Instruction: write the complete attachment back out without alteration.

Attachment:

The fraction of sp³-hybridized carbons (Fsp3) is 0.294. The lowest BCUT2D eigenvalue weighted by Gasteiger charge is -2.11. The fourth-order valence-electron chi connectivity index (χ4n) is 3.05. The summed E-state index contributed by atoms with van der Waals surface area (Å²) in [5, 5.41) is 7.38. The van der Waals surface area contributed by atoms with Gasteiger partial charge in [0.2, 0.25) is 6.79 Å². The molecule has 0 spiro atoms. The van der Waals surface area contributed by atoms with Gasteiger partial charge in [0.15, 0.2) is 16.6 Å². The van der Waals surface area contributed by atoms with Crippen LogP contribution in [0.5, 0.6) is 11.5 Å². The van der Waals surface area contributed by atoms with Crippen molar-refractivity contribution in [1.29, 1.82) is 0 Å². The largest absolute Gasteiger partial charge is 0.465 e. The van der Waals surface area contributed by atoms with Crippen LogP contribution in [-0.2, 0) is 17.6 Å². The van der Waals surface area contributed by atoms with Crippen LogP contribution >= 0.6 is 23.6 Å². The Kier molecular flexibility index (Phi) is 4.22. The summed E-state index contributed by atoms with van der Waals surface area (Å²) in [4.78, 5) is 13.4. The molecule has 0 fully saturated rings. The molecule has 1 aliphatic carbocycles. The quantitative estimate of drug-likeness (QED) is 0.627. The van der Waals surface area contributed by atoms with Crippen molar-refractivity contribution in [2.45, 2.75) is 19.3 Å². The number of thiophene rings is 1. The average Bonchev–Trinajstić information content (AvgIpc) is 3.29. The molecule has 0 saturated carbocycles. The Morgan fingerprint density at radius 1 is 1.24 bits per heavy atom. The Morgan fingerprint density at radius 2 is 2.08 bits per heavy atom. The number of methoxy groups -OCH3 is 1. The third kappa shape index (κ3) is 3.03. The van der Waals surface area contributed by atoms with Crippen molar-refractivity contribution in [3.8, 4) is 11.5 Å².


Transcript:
The fraction of sp³-hybridized carbons (Fsp3) is 0.294. The lowest BCUT2D eigenvalue weighted by Gasteiger charge is -2.11. The fourth-order valence-electron chi connectivity index (χ4n) is 3.05. The summed E-state index contributed by atoms with van der Waals surface area (Å²) in [5, 5.41) is 7.38. The van der Waals surface area contributed by atoms with Gasteiger partial charge in [0.2, 0.25) is 6.79 Å². The molecule has 0 spiro atoms. The van der Waals surface area contributed by atoms with Gasteiger partial charge in [0.15, 0.2) is 16.6 Å². The van der Waals surface area contributed by atoms with Crippen LogP contribution in [0.5, 0.6) is 11.5 Å². The van der Waals surface area contributed by atoms with Crippen molar-refractivity contribution in [1.29, 1.82) is 0 Å². The largest absolute Gasteiger partial charge is 0.465 e. The van der Waals surface area contributed by atoms with Crippen LogP contribution in [-0.2, 0) is 17.6 Å². The van der Waals surface area contributed by atoms with Crippen LogP contribution >= 0.6 is 23.6 Å². The Kier molecular flexibility index (Phi) is 4.22. The summed E-state index contributed by atoms with van der Waals surface area (Å²) in [4.78, 5) is 13.4. The molecule has 0 fully saturated rings. The molecule has 1 aliphatic carbocycles. The quantitative estimate of drug-likeness (QED) is 0.627. The van der Waals surface area contributed by atoms with Crippen molar-refractivity contribution in [2.45, 2.75) is 19.3 Å². The number of thiophene rings is 1. The average Bonchev–Trinajstić information content (AvgIpc) is 3.29. The molecule has 0 saturated carbocycles. The Morgan fingerprint density at radius 1 is 1.24 bits per heavy atom. The Morgan fingerprint density at radius 2 is 2.08 bits per heavy atom. The number of methoxy groups -OCH3 is 1. The third kappa shape index (κ3) is 3.03. The van der Waals surface area contributed by atoms with Crippen molar-refractivity contribution in [3.8, 4) is 11.5 Å².